The Etihad Museum is the new museum in Dubai that tells the rich history of the UAE. More specifically, of the treaty signed by the country’s founding fathers that united the seven Emirates and began the extraordinary economic development of the United Arab Emirates. The museum is located on the same historical site as Union House, the place where the constitution of the United Arab Emirates was signed in 1971 to establish its independence and to create the first federation of the Arab world.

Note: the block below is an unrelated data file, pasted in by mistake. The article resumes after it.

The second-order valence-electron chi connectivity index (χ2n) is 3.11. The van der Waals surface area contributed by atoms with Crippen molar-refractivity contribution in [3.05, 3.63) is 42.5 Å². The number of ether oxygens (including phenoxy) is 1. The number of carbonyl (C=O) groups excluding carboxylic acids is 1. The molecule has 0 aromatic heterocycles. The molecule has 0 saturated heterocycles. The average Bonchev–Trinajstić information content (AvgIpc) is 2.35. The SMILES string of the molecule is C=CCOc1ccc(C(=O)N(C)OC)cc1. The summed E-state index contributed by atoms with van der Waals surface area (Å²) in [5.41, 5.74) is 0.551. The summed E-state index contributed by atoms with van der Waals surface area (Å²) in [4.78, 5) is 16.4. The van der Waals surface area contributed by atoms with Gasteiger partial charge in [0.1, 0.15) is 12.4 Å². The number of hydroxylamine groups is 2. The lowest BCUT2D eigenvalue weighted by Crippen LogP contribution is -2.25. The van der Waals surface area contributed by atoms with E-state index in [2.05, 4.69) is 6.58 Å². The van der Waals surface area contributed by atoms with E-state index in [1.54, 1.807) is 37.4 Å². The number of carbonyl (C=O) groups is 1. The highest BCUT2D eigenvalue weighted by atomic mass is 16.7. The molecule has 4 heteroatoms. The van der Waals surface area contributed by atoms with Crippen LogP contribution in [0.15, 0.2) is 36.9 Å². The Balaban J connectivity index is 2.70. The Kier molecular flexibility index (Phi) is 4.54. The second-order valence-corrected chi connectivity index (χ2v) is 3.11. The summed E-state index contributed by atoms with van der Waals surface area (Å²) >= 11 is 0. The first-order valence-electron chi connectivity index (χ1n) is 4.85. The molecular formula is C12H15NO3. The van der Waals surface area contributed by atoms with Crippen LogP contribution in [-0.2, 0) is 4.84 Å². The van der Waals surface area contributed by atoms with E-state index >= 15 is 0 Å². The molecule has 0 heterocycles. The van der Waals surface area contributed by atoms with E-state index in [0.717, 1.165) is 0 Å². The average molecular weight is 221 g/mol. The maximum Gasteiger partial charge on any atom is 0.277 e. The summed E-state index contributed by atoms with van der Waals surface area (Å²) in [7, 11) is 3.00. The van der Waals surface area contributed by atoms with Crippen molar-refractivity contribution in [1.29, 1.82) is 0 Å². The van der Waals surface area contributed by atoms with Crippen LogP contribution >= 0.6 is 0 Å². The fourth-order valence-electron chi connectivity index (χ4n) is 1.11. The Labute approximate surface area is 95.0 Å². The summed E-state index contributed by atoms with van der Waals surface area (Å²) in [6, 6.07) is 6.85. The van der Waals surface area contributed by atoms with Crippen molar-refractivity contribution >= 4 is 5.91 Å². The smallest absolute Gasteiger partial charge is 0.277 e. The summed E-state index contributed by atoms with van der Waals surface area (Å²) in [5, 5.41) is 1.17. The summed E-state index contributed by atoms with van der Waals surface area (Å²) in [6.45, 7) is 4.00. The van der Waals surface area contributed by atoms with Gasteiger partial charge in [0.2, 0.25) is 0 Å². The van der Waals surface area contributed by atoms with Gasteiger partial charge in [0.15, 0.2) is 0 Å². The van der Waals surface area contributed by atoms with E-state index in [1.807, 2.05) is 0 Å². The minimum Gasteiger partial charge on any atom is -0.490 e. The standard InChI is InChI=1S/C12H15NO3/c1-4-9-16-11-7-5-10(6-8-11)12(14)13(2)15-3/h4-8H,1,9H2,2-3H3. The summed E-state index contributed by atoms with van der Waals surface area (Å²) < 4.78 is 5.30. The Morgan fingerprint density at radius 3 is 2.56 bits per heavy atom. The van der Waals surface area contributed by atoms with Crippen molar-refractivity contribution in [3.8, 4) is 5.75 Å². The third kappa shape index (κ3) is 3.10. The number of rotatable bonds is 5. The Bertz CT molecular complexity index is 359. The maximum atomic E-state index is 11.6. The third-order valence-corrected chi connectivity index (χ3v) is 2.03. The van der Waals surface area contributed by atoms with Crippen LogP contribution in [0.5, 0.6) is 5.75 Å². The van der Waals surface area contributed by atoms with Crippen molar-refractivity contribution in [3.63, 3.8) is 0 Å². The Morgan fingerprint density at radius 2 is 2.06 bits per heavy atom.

Designed by Canadian architects Moriyama and Teshima, the white curved roof of the museum is inspired by the shape of the Constitution and sits atop seven columns that represent the pens used to sign the original agreement.
For the Union House lighting, ‘Light 106’ was chosen, which recalls the design of the original lamp posts that were white in colour, as seen in old photographs taken on the occasion of the signing.
Through images and objects, the museum tells of the situation before the unification: different passports and armies, different borders and a territory with an economy that was mostly poor.
Giant photographs of the Emirs who signed the unification and their personal objects form the heart of the exhibition.